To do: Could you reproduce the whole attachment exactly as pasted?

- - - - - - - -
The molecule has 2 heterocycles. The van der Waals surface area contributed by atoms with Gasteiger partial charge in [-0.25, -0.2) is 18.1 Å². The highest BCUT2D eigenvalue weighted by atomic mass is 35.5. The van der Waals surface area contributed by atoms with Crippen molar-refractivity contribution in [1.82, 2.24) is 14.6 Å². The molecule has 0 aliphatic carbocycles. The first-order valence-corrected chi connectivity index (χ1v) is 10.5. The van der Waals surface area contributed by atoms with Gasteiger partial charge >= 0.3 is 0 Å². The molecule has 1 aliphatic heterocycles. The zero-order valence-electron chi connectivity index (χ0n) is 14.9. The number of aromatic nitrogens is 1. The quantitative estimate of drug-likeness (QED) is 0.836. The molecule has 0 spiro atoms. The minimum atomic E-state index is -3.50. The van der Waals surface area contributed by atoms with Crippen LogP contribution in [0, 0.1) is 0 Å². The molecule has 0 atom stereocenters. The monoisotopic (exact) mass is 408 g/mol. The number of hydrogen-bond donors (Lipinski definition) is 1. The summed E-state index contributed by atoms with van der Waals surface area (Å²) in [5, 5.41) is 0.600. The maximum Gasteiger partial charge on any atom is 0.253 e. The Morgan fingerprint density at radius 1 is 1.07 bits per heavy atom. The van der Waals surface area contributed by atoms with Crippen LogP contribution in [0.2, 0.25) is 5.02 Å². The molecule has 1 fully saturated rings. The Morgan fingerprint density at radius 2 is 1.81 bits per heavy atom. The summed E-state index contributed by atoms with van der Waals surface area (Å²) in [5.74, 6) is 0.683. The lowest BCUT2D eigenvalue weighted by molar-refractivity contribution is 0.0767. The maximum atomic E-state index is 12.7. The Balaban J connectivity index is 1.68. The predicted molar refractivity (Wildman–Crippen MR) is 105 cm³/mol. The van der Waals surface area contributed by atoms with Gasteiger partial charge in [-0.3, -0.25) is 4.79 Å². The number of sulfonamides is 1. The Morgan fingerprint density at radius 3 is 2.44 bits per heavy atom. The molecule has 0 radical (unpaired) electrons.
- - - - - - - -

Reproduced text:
The molecule has 2 heterocycles. The van der Waals surface area contributed by atoms with Gasteiger partial charge in [-0.25, -0.2) is 18.1 Å². The highest BCUT2D eigenvalue weighted by atomic mass is 35.5. The van der Waals surface area contributed by atoms with Crippen molar-refractivity contribution in [1.82, 2.24) is 14.6 Å². The molecule has 0 aliphatic carbocycles. The first-order valence-corrected chi connectivity index (χ1v) is 10.5. The van der Waals surface area contributed by atoms with Gasteiger partial charge >= 0.3 is 0 Å². The molecule has 1 aliphatic heterocycles. The zero-order valence-electron chi connectivity index (χ0n) is 14.9. The number of aromatic nitrogens is 1. The quantitative estimate of drug-likeness (QED) is 0.836. The molecule has 0 spiro atoms. The minimum atomic E-state index is -3.50. The van der Waals surface area contributed by atoms with Crippen LogP contribution in [0, 0.1) is 0 Å². The molecule has 0 atom stereocenters. The monoisotopic (exact) mass is 408 g/mol. The number of hydrogen-bond donors (Lipinski definition) is 1. The summed E-state index contributed by atoms with van der Waals surface area (Å²) in [5, 5.41) is 0.600. The maximum Gasteiger partial charge on any atom is 0.253 e. The Morgan fingerprint density at radius 1 is 1.07 bits per heavy atom. The van der Waals surface area contributed by atoms with Crippen LogP contribution in [0.2, 0.25) is 5.02 Å². The molecule has 1 fully saturated rings. The Morgan fingerprint density at radius 2 is 1.81 bits per heavy atom. The summed E-state index contributed by atoms with van der Waals surface area (Å²) in [5.74, 6) is 0.683. The lowest BCUT2D eigenvalue weighted by molar-refractivity contribution is 0.0767. The maximum atomic E-state index is 12.7. The Balaban J connectivity index is 1.68. The predicted molar refractivity (Wildman–Crippen MR) is 105 cm³/mol. The van der Waals surface area contributed by atoms with Gasteiger partial charge in [-0.3, -0.25) is 4.79 Å². The number of sulfonamides is 1. The Morgan fingerprint density at radius 3 is 2.44 bits per heavy atom. The molecule has 0 radical (unpaired) electrons.